UK Research and Innovation (UKRI) wants researchers to consider the potential impact of their research while at the planning stage of a project. Impact is described as the contribution that the research will make to knowledge, society and the economy. Identification of the impact of research will help UKRI make a strong case for continued funding from Government. In addition, impact is assessed as a separate element in the Research Excellence Framework (REF), the outcome of which informs the allocation of research funding to Higher Education Institutions (HEIs).
Research Council applications within the Je-S system therefore include an Academic Beneficiaries and an Impact Summary section to summarise the potential impacts that the research will make.
A Pathways to Impact document (formerly known as an Impact Plan), which describes the activities that will take place to develop the potential impacts, is also required to be attached to the application.
This section (4000 characters) should address how the research will benefit other researchers in your field and in other disciplines. You should list any academic beneficiaries of the research, and give details of how they will benefit and how the proposed research will be disseminated.
Specific beneficiaries might be:
Researchers in the investigator's immediate professional circle, carrying out similar or related research (e.g. for NERC applications, you could refer to scientists working on large NERC-funded projects if your research findings will inform their research).
Researchers in other disciplines.
Researchers in other academic institutions (in the UK and/or international).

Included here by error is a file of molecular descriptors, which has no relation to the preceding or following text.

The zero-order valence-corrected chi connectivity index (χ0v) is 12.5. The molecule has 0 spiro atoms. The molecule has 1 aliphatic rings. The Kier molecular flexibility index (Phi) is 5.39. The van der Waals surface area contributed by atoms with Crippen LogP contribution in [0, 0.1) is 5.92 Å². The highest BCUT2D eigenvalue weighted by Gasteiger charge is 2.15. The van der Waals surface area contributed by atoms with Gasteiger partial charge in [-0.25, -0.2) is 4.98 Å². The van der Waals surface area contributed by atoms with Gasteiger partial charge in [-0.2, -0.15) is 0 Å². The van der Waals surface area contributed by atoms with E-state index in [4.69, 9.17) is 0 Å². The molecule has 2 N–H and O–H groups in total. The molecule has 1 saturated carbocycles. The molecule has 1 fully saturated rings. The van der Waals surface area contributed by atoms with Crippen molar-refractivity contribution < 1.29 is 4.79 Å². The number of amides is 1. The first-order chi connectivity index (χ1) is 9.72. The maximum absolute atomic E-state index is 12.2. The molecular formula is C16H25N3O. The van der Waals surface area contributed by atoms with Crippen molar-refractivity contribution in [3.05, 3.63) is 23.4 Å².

Also describe the relevance of the research to beneficiaries:
Identify the potential academic impact of the proposed work.
Try and include as many scientific fields as realistically applicable.
If your research will link disciplines that haven't come together before, mention this.
Show how the research will benefit other researchers (this might include methodological or theoretical advances).
Identify whether the research will produce data or materials of benefit to other researchers, and explain how these will be stored, maintained and made available (i.e. conferences, papers, networks, discipline-specific societies etc).
Where possible, specify other research groups that may benefit from the research.
Name any collaborators or project partners, and explain their role in the project.
This section (4000 characters) should address two questions: 1) who will benefit from the research (other than academic beneficiaries) and 2) how will they benefit, both economically and socially? UKRI asks that you consider how the research has the potential to contribute to the nation's health, wealth or culture when framing your response.
Beneficiaries must consist of a wider group than academic researchers. This could include:
Commercial private sector.
Policy-makers, within international, national, local or devolved government and government agencies or regulators.